OIZ Advertising

Oram, Ingram and Zurawski Advertising (OIZ) has at times become more the focus of the debate over Yucca Mountain than the technical issues themselves. Long known in Nevada for its efficiency as a political consulting firm, in 1991 the American Nuclear Energy Council joined with OIZ and lobbysist Ed Allison to create a public relations campaign in Nevada known as the Nevada Initiative.

For better or worse, OIZ's handling of the ANEC advertising campaign profoundly influenced the perception of the nuclear industry in Nevada. The major problem that OIZ confronted was its image as a "hired gun" of the American Nuclear Energy Council. Kent Oram, the principle partner in OIZ, had originally opposed Yucca Mountain and had even been instrumental in creating a city ordinance stating Las Vegas' opposition to the site. All of a sudden, he'd switched sides.

Naturally, Kent Oram was considered a traitor of the worst kind when he took on the ANEC account. After all, OIZ had helped in the campaigns of many of the state's politicians whose careers now depended on defeat of the Yucca Mountain; Governor Miller being the most prominent. Nevada's politicians rightly feared Oram because they knew he had the savvy to hurt them politically if they tried to muscle him too hard. It was bad enough that Oram had sold out the repository opposition in favor of the nuclear industry, but even more threatening was that he was powerful enough to inflict political damage by expose the hypocrisy of anti-Yucca Mountain politicians.

But what were OIZ's true feelings about Yucca Mountain? Had they "sold out" as most pundits and state politicians charged? The problem with that viewpoint, pushed to the extreme by Oram's new-found political enemies, was that it is nearly impossible to fight hard for a cause you don't believe in. However, instead of just picking up their paycheck, OIZ threw themselves into their work with a vengeance. Researching the nuclear issue to its core, interviewing key researchers and visiting nuclear facilities, the staff became convinced that nuclear energy was indeed a valuable and necessary technology, dependent on the building of the Yucca Mountain repository to complete the nuclear fuel cycle.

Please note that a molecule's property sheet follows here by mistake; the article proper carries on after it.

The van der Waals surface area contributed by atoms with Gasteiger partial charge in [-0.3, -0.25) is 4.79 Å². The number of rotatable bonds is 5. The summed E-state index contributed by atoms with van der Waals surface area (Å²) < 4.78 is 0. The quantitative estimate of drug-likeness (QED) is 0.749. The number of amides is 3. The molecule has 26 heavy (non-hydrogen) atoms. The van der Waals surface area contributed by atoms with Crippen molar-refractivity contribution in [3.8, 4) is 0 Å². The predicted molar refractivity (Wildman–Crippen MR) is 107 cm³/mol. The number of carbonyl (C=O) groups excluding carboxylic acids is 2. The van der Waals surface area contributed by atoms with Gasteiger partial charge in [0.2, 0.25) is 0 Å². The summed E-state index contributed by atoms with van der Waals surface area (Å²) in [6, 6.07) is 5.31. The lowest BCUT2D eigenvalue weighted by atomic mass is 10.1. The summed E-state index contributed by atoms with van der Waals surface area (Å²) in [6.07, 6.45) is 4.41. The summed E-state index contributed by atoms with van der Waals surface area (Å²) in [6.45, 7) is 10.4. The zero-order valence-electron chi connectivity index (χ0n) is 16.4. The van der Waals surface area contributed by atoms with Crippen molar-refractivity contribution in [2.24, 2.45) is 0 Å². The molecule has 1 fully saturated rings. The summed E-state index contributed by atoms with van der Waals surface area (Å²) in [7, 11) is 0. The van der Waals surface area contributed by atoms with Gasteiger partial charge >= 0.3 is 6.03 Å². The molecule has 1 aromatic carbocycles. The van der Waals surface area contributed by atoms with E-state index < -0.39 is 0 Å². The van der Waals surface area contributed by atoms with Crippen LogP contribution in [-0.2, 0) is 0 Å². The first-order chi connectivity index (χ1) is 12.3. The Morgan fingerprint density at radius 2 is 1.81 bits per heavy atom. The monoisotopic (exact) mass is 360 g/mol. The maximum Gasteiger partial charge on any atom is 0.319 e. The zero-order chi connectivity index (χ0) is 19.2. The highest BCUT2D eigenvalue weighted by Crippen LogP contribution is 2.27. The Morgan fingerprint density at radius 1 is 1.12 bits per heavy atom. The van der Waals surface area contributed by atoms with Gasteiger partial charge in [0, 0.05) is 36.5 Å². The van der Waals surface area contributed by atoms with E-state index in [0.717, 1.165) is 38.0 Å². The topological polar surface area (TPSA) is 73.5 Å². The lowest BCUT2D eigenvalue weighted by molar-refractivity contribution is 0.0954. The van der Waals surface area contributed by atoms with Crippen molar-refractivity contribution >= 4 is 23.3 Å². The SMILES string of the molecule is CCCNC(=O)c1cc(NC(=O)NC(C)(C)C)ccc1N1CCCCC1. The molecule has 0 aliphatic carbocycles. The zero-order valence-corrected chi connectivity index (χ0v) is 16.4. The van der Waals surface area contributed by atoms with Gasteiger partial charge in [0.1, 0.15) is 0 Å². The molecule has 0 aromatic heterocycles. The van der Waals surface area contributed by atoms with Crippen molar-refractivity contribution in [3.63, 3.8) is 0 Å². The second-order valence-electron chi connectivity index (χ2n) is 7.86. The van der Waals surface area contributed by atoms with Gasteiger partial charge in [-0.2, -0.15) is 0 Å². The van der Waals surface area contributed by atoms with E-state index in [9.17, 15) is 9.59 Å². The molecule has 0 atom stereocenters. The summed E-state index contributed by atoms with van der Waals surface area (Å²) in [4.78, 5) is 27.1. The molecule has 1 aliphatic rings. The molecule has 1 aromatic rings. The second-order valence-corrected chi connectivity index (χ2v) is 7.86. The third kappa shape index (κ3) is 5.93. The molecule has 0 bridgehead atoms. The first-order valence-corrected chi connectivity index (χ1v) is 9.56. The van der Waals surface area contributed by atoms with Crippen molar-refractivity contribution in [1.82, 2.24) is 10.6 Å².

If at first OIZ thought its job was simply to run an innocuous nuclear information campaign supporting the repository, those thoughts were soon put to rest. The political situation surrounding Yucca Mountain was by 1991 so overgrown with political posturing that even minor press releases and nuances in the OIZ ad campaign became bloody slugfests. For example, a hailstorm of criticism erupted over an ad that featured a simulated spent fuel pellet being held by announcer Ron Vitto. The critics claimed this was an attempt to show the pellets were so safe you could hold them in your hand. Actually, the ad had had the modest goal of demonstrating that the pellets were solid, because polls by the survey firm Penn Shoen of New York indicated the public thought the waste could be in liquid or gaseous form. Liquid and gaseous radioactive materials are much harder to safely transport and store, so the whole point was to show the pellets are solid ceramics and not to imply they were safe to hold. Focus groups did not pinpoint any perception that viewers thought Vitto was speaking to the safety of holding pellets themselves.